Leyla McCalla was born in New York, or was she? Listening to her sing on the farm-stage at the Grey Fox Bluegrass Festival, you’d swear that she was coming straight from the Louisiana Bayou. Listening to her croon a song entitled “Latibonit” on a stage in Paris, surrounded by musicians as seasoned as herself, makes you think she’s a street performer on the streets of Port-au-Prince. But, she’s just Leyla. Leyla McCalla.
The daughter of Haitian parents, McCalla is on the brink of releasing her first solo album, a record made up of songs inspired by her love of Langston Hughes’ poetry. Her voice is lovely, ornate, bluesy, and most of all, enthralling.
You’ve said in a previous interview that your parents were very, very liberal. What was it like growing up of Haitian parentage?
My father was born in Port-au-Prince and my mother was born in Cap-Haitien. My grandfather, Ben Dupuy, was the editor of a progressive Haitian newspaper called As a young man, my father worked for his newspaper and later was the director of an organization called the National Coalition for Haitian Rights. My mother is an immigration lawyer who also helped found a Haitian women’s rights organization called . I grew up going to demonstrations, learning about different Haitian rights issues, and attending the Ethical Culture Society as my Sunday school. My parents instilled a sense of pride about being Haitian as I was growing up, but it wasn’t until my adulthood that I really understood why that was important for them.
When you were little, what sort of music did you absorb from your surroundings?
My parents listened to all sorts of music. Some things that stick out in my mind are Stevie Wonder, Earth Wind and Fire, James Taylor, Paul Simon, the Beatles, Bob Marley and Boukman Esperyans.
How did you fall in love with the cello?
I started playing the cello when I was in fourth grade. It wasn’t until I was in 7th grade that I could actually make a half decent sound. Unlocking the mystery of how to make a beautiful sound on the cello was the beginning of me really identifying as a cellist and a musician.
Can you imagine yourself being attached to another instrument?
I’m very attached with my guitar, my banjo and my voice.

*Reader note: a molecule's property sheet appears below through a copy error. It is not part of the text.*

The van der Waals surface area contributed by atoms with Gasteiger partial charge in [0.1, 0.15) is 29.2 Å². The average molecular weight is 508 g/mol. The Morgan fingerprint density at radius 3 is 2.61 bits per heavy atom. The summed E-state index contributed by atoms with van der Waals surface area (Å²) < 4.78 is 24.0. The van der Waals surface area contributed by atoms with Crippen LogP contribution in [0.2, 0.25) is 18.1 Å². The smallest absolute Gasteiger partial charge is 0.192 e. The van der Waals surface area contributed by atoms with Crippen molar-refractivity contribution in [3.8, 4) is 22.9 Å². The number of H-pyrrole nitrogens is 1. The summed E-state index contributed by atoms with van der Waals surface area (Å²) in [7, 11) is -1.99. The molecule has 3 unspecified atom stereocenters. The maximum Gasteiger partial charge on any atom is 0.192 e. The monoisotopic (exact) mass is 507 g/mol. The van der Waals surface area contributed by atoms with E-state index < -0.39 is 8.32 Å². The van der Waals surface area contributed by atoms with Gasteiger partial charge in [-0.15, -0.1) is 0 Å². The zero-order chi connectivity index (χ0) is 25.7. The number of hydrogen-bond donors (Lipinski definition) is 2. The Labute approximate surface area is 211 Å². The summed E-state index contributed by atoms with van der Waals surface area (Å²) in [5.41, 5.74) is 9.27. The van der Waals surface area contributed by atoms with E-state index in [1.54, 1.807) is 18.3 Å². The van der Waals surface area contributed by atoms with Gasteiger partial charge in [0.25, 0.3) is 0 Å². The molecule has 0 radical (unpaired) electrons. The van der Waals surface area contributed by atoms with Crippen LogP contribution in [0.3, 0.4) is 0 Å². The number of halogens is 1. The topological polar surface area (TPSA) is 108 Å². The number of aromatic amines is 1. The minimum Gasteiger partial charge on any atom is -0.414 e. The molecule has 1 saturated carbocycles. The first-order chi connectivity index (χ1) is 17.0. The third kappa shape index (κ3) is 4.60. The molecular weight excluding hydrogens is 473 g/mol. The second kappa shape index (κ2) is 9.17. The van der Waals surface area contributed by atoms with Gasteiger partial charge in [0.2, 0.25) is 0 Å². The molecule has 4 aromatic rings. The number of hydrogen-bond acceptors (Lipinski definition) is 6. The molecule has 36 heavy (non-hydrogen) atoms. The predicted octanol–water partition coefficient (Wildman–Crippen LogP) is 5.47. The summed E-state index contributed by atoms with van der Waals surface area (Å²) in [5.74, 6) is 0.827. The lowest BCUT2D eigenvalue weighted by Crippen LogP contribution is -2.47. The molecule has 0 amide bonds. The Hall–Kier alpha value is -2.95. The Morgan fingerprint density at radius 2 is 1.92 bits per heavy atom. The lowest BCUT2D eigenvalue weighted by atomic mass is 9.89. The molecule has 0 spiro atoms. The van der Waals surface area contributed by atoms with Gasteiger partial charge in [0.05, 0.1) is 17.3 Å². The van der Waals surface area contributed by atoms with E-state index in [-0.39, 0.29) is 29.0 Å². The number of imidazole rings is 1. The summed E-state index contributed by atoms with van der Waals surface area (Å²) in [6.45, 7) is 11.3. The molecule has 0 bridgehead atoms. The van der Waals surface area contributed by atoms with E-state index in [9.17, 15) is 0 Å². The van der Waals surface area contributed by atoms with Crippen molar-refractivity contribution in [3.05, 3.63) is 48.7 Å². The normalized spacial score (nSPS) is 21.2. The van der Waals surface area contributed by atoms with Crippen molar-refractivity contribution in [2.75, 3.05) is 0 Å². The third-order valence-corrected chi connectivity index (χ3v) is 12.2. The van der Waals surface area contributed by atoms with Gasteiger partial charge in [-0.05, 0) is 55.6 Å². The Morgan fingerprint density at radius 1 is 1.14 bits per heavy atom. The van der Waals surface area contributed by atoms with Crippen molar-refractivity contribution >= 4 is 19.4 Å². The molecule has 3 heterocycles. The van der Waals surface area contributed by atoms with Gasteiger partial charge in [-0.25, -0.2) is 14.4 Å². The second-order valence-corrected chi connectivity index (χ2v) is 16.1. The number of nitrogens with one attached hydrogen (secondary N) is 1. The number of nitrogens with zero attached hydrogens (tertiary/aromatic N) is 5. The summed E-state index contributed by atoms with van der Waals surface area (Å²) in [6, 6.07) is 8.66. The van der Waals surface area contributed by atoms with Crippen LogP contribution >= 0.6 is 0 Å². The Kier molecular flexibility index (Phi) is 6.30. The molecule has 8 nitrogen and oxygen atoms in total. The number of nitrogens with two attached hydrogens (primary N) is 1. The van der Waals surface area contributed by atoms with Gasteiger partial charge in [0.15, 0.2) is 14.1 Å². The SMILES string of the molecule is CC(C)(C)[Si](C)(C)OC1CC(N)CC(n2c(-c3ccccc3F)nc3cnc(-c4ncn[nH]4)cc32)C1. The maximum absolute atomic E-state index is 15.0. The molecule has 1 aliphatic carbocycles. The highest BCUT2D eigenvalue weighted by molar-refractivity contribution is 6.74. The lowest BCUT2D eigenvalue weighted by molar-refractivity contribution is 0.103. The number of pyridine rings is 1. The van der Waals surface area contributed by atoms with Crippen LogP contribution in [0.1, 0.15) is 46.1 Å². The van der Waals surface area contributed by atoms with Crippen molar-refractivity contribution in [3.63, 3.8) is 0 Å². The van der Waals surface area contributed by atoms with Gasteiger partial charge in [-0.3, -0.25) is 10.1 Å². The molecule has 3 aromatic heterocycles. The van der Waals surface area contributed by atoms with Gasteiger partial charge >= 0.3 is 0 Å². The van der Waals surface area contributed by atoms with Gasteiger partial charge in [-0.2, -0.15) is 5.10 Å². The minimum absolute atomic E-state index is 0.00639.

And while we’re discussing instruments, let’s talk about your instrument. How do you take care of your voice?
Learning how to take care of my voice is actually something that is relatively new to me. I’m getting better at it all the time. I don’t smoke, I don’t drink too much and I try not to talk too much when I know that I’m gong to have to sing. The last one is the hardest.
As someone who went to NYU and studied performance and chamber music…what are some of the biggest principles you learned in those areas?
Beyond knowing how to make a beautiful sound on the cello, I expanded my palette for all the different sounds that the cello can make. I worked hard on smoothing out my bow sound and understanding the role the fingers of my bow hand play in creating all the different textures and dynamics that really refine your playing. But I must admit, as much as I was focused on my classical music studies, it was outside of school that I expanded my view of the cello and the potential of my career as a musician. I knew hen I was NYU that the culture of classical music was not a sustainable lifestyle choice for me. I wasn’t passionate enough about that music to suffer for it.
So, when you were a teen, you went to live in Accra, Ghana. What was that like?
Living in Accra when I was 15 and 16 was both an opportunity and a
challenge. It is such a fragile time in your life and I felt really far from everything that I knew. And at the same time, I learned so much about Ghanaian and West African culture and it reminded me a lot of being in Haiti. It was interesting to see people’s reaction to me; in Ghana they called me “abruni” which literally translated means “pink man from over the mountain” but really just means foreigner. But that experience is something that I’ve had in Haiti as well; local people can tell that you are not from there.